Vegetarian folks I met at punk rock karaoke the night before recommended Rosetta’s Kitchen for local eats. By dinnertime I could think of nothing more appealing than a simple vegan meal. Ascending the stairs to Rosetta’s, I was greeted by the familiar smell of hot nutritional yeast. The same Farm Sanctuary pamphlets that I handed out in my vegan days were stacked at the top of the stairs. My favorite Johnny Thunders record from high school was playing on the stereo, and the clientele mostly looked like versions of my younger self. The menu was just the kind of stuff I wanted to serve when I dreamed of a vegan restaurant years ago—fake ribs, vegan mac and cheese, and other processed versions of traditional foods, with some healthier curries and salads. I ordered the (local) kale and cornbread bowl with veggie gravy. The huge hunk of cornbread was tasty, with some nice grit to it, but the kale was cooked down to a muddy brown, the gravy a thinned-out nutritional yeast and miso dealie that gave the dish a homogenous, lingering saltiness that didn’t allow me to finish it. I always want places like this to succeed, and in college towns like Asheville they often can. This kind of processed vegan stuff just isn’t for me anymore—give me Angelica Kitchen any day.
I hoped to hit up the farmer’s market on the way out of town, but found that it shuts down in winter. What a bummer—even Burlington has an indoor farmer’s market now. So I hit the road, on my way to Myrtle Beach. Tomorrow I’ll write about Myrtle Beach and Charleston. I hope to get caught up before I meet up with Cristin in Miami.
Tuesday, February 3, 2009
I got pulled over on my way to Hilary’s in Virginia. It’s been years since I’ve been pulled over and when I saw those manic lights in the rearview I nearly hyperventilated. My interaction with the police officer was my first encounter with a gin-u-wine Southern accent on my trip. I was so nervous that I actually laughed out loud when he called me ma’am. I’m really in the South, I thought.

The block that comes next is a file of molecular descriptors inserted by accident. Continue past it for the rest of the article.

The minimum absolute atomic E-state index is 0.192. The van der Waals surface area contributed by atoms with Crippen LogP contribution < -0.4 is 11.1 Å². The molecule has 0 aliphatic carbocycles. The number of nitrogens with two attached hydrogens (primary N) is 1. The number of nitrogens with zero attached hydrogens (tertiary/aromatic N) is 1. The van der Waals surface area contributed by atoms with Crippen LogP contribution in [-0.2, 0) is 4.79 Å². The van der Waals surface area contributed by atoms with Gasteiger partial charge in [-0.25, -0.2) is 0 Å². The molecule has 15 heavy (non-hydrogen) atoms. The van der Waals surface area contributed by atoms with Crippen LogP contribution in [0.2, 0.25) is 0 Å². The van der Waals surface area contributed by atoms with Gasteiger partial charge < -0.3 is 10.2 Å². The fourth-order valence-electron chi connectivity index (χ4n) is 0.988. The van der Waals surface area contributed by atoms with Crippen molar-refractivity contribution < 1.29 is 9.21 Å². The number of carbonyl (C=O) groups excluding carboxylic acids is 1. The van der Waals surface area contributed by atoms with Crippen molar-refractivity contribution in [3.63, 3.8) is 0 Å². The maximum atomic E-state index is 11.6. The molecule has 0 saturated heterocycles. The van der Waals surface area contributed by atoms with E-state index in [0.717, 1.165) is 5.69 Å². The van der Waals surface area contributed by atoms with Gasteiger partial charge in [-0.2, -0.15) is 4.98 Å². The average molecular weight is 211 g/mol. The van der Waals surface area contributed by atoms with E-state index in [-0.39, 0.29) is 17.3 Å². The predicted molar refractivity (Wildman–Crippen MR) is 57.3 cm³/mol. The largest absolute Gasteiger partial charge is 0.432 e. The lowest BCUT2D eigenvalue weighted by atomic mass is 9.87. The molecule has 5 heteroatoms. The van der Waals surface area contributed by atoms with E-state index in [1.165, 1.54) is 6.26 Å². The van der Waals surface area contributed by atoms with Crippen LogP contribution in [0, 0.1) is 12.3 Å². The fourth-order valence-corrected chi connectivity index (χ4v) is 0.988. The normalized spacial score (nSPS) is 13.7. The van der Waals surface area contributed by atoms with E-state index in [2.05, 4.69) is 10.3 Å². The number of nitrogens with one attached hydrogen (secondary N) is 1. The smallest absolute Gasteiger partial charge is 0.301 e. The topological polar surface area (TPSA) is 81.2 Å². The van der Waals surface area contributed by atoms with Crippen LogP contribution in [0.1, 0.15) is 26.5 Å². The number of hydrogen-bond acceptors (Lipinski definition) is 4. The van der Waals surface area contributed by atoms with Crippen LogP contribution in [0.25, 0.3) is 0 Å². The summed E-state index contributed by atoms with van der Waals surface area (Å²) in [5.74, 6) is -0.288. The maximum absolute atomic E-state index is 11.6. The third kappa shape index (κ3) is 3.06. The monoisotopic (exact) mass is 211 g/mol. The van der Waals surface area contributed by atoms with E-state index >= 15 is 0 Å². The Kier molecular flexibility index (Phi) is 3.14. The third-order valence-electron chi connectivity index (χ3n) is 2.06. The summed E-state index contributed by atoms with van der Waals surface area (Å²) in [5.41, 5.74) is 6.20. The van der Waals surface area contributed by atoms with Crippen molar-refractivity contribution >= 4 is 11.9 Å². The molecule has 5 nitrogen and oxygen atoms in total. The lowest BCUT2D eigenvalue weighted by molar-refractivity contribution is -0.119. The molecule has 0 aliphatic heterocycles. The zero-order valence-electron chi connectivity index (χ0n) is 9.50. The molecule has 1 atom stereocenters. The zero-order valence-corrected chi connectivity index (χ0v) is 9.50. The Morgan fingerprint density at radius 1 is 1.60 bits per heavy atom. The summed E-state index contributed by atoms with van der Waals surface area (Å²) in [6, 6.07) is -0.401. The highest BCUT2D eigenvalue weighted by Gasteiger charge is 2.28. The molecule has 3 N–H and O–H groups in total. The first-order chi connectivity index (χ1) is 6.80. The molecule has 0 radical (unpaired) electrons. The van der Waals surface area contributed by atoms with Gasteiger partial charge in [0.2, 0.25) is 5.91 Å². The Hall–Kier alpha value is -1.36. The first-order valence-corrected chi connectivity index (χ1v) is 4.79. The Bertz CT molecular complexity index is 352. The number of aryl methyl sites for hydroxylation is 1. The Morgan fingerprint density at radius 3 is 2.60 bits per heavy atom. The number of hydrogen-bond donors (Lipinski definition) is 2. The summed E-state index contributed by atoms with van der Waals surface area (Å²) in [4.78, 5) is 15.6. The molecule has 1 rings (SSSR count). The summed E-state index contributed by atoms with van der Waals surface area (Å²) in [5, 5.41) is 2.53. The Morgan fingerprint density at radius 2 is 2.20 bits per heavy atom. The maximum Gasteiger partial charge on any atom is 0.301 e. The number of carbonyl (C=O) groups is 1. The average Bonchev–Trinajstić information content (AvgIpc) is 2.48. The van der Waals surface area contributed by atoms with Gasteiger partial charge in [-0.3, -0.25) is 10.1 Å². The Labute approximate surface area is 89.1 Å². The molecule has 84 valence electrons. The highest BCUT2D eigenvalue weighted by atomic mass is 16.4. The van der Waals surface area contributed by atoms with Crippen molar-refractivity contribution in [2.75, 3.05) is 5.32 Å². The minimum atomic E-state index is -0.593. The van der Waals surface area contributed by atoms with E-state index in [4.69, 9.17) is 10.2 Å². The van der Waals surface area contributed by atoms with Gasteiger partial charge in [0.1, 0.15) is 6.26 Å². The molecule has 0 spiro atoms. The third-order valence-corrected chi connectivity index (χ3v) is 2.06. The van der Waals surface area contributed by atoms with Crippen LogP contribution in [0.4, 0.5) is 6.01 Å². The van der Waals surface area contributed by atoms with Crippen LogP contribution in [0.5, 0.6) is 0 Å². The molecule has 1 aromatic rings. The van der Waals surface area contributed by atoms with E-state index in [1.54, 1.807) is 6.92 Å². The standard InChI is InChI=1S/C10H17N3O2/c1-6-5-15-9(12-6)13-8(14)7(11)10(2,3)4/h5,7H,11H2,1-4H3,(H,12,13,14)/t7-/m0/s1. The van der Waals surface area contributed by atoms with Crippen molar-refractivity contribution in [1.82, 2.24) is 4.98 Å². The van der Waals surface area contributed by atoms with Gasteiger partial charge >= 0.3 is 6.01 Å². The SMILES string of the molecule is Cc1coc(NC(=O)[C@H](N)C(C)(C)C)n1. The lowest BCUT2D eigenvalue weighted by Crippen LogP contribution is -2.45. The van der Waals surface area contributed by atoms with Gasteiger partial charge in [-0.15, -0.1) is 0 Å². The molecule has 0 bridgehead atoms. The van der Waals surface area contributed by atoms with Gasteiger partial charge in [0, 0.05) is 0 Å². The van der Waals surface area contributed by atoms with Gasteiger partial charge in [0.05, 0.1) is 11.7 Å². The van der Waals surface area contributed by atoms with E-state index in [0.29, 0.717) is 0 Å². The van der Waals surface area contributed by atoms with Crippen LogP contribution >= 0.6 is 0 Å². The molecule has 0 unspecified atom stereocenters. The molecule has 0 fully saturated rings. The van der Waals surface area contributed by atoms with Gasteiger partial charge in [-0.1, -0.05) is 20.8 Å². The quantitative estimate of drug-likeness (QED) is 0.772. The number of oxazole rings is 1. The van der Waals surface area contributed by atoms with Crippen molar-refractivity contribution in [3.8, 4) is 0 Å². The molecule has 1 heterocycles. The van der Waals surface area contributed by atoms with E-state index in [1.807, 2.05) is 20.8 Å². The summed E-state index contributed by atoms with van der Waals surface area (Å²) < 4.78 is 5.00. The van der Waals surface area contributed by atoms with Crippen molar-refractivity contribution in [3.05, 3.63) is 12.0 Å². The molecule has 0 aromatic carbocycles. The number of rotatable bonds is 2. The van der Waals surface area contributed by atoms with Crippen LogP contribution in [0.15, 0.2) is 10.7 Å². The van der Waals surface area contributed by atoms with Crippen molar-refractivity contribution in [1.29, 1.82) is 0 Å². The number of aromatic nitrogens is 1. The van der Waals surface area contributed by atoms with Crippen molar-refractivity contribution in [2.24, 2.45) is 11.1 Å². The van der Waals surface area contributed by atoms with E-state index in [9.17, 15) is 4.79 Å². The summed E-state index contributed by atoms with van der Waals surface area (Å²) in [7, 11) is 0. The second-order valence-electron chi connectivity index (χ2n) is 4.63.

The Charlottesville area, like Burlington, is a hotbed of localvore activity, with its agricultural history and thriving student community. For lunch, me and Hilary and her sister, Courtney, took the baby to the Take It Away Sandwich shop near the university for ham sandwiches. Smithfield, a small town near Williamsburg, is world-renowned for its salt-cured ham. Smithfield ham is cut from peanut-fed hogs raised in the peanut belt of Virginia or North Carolina. Our sandwiches were intensely salty, the meat pleasantly chewy on the soft white bread. Courtney ordered Brunswick stew, a thick, tomato-based soup originating in Brunswick County. Initially made with squirrel or rabbit, the version we tasted was made with chicken, okra, lima beans and corn. It was heavy and somehow gamy-tasting—one could easily imagine the stew being made with any kind of pulled meat.
For a real Virginia barbecue experience, we drove thirty miles out of town to the Pig-N-Steak in Madison. Seated in a cozy booth, Hilary said, “I hired these actors to give you a real sense of what it’s like around here.” Looking around, the other patrons really were straight out of central casting—big burly guys in overalls (!) and turtlenecks. Here I encountered the meat-and-two phenomenon for the first time (pick your own meat and two sides). We had pulled pork and mac-and-cheese and collards and ribs, with french fries for the baby. The pork was deeply smoky but clean-tasting and not greasy. It hardly needed sauce but I tried a bit of the sweet Virginia-style condiment. The baby loved the bland, buttery mac and the sweet sautéed collards complemented the smoky meat nicely.